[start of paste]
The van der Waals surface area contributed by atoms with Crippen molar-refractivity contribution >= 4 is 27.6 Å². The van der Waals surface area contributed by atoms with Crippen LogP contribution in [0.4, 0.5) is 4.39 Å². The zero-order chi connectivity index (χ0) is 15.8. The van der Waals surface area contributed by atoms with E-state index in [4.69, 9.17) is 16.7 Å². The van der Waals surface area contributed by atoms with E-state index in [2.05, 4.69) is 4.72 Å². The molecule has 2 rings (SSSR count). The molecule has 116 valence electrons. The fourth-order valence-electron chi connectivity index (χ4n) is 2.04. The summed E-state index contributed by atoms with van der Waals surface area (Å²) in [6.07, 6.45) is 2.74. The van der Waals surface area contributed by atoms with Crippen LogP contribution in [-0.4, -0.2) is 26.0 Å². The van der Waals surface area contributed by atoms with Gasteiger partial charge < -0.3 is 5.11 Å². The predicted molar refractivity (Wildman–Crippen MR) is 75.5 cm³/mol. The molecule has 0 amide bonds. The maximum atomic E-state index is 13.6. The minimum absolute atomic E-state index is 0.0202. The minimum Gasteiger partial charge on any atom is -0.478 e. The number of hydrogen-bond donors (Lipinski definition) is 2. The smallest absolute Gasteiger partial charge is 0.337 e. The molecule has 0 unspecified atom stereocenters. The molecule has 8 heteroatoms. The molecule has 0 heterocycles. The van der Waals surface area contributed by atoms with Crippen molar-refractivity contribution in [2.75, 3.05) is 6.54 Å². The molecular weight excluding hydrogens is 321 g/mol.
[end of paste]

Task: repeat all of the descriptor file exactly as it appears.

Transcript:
The van der Waals surface area contributed by atoms with Crippen molar-refractivity contribution >= 4 is 27.6 Å². The van der Waals surface area contributed by atoms with Crippen LogP contribution in [0.4, 0.5) is 4.39 Å². The zero-order chi connectivity index (χ0) is 15.8. The van der Waals surface area contributed by atoms with E-state index in [4.69, 9.17) is 16.7 Å². The van der Waals surface area contributed by atoms with E-state index in [2.05, 4.69) is 4.72 Å². The molecule has 2 rings (SSSR count). The molecule has 116 valence electrons. The fourth-order valence-electron chi connectivity index (χ4n) is 2.04. The summed E-state index contributed by atoms with van der Waals surface area (Å²) in [6.07, 6.45) is 2.74. The van der Waals surface area contributed by atoms with Crippen LogP contribution in [-0.4, -0.2) is 26.0 Å². The van der Waals surface area contributed by atoms with Gasteiger partial charge < -0.3 is 5.11 Å². The predicted molar refractivity (Wildman–Crippen MR) is 75.5 cm³/mol. The molecule has 0 amide bonds. The maximum atomic E-state index is 13.6. The minimum absolute atomic E-state index is 0.0202. The minimum Gasteiger partial charge on any atom is -0.478 e. The number of hydrogen-bond donors (Lipinski definition) is 2. The smallest absolute Gasteiger partial charge is 0.337 e. The molecule has 0 unspecified atom stereocenters. The molecule has 8 heteroatoms. The molecule has 0 heterocycles. The van der Waals surface area contributed by atoms with Crippen molar-refractivity contribution in [2.75, 3.05) is 6.54 Å². The molecular weight excluding hydrogens is 321 g/mol.